Students, faculty and staff will be contacted by phone and via their Syracuse University email. It is critically important that your current local address and phone number are updated in MySlice and we strongly encourage all members of the campus community to ensure that their information is updated and to regularly monitor your University email.

The Center for Disability Resources and the Office of Equal Opportunity, Inclusion and Resolution Services have fully participated in the Fall 2020 Task Force, which includes a subcommittee on Disability-related Considerations to ensure that the concerns of people with disabilities are reflected in policies and that accommodations are easily accessible.

Quarantine and Isolation

The New York State Department of Health has adopted a recommendation from the U.S. Centers for Disease Control and Prevention (CDC) that reduces the mandatory quarantine period for those possibly exposed to COVID-19 from 14 days to 10 days. As such, this semester, students and employees directed to a mandatory quarantine by a county health department (in which the diagnostic test is administered) will be issued a 10-day quarantine order.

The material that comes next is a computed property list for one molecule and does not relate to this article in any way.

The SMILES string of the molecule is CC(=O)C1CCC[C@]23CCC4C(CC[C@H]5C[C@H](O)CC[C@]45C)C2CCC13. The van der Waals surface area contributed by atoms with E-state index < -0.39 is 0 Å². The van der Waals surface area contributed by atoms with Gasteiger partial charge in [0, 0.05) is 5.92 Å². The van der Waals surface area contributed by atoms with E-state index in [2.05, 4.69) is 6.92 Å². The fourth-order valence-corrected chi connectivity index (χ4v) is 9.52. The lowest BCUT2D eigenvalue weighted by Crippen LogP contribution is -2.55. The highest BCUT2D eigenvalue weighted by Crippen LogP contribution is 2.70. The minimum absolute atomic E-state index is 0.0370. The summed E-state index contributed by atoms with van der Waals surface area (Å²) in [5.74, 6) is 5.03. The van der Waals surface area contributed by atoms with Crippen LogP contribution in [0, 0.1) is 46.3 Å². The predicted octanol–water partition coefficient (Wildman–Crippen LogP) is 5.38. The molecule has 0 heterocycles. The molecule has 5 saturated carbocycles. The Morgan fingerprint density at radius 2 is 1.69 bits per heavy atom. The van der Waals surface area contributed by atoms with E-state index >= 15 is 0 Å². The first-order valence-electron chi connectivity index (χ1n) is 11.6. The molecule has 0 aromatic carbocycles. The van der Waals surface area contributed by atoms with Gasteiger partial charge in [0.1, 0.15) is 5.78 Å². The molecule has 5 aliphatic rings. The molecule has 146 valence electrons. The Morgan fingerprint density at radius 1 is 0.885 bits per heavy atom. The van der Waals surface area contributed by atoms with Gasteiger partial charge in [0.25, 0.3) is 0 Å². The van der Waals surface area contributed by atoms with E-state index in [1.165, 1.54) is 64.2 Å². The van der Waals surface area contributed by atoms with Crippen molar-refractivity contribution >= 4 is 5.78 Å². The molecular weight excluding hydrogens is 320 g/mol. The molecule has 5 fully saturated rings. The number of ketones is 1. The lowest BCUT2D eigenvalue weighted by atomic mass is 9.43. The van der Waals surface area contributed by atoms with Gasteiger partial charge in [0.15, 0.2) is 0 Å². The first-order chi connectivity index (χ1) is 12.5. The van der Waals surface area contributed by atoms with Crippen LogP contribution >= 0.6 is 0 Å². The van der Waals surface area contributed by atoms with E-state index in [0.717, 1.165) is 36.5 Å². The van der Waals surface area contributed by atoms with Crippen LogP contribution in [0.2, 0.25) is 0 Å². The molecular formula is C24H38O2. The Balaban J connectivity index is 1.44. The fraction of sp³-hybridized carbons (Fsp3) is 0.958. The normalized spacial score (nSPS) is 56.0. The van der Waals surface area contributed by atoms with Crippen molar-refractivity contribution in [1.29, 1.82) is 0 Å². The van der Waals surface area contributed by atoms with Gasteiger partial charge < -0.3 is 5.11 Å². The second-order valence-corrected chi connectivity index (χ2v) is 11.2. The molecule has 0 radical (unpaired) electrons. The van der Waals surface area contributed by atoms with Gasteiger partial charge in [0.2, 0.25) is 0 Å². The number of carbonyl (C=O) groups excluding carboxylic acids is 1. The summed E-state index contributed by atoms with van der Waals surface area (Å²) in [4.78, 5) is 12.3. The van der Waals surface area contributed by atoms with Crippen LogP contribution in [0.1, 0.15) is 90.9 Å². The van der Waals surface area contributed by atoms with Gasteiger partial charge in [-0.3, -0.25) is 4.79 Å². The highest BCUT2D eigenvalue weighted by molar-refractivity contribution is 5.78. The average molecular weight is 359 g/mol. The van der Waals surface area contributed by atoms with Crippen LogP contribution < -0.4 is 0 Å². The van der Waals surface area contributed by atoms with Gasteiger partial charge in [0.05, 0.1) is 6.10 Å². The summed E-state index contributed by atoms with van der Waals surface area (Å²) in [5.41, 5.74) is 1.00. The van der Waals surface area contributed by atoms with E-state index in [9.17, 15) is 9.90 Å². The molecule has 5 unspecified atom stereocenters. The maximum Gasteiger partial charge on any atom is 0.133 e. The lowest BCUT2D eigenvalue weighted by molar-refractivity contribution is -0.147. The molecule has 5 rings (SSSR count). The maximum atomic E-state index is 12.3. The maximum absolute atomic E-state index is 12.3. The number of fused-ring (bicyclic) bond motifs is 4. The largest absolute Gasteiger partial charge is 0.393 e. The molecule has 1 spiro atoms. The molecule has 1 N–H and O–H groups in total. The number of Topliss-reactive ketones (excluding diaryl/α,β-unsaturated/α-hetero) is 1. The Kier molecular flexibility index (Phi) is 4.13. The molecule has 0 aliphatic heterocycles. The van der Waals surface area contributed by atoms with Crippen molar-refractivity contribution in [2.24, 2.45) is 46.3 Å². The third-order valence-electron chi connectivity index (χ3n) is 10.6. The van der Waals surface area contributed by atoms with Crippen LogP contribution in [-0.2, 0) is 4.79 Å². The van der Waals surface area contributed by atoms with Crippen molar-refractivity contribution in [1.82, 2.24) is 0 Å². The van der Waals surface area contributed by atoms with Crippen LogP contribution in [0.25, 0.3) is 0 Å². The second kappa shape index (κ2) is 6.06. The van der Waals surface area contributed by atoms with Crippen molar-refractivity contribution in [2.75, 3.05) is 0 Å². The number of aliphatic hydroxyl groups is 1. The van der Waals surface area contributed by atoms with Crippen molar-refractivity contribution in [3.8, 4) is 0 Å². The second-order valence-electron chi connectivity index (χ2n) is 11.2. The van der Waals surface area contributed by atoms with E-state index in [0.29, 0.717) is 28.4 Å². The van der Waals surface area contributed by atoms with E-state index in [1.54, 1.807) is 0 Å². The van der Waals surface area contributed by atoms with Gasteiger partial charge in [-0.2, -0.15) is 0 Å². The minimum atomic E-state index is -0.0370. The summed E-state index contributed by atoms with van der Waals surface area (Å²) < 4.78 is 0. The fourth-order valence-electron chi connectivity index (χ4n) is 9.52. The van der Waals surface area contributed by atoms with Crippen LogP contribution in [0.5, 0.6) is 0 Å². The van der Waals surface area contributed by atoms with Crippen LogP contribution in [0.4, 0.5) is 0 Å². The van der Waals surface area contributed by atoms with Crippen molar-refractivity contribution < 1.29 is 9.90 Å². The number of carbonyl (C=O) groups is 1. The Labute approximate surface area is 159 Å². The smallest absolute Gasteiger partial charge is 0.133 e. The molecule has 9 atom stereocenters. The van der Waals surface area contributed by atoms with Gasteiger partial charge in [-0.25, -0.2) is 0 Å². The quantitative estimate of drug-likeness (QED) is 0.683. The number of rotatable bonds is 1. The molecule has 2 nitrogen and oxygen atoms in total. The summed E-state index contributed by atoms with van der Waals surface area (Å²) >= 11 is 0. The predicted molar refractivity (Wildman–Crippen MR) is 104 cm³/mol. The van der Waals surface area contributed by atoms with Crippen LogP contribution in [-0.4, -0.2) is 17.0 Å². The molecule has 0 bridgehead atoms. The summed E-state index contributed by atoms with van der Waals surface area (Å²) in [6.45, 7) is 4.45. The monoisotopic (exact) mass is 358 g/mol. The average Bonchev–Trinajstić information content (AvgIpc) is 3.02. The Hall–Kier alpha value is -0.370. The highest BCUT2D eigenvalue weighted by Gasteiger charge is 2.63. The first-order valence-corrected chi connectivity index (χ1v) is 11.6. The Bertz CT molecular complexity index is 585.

The CDC guidance also mandates that any individual exiting quarantine after 10 days, must also follow enhanced health precautions (i.e., limiting contact with others, health monitoring, etc.) for a period of an additional four days due to elevated risk.

Students who receive a mandatory quarantine order will:

  • Receive a COVID test on the sixth or seventh day of their quarantine period as directed by the COVID Project Management Office.
  • If that test is negative, the student will continue in quarantine status and exit quarantine status after the 10-day requirement has expired.
  • If that test is positive, the student will transition from quarantine to a mandatory isolation status for a period of 10 days.

Employees who receive a mandatory quarantine order will:

  • Receive a COVID test on the fifth or sixth day of their quarantine period.
  • Receive a test on the tenth day of their quarantine.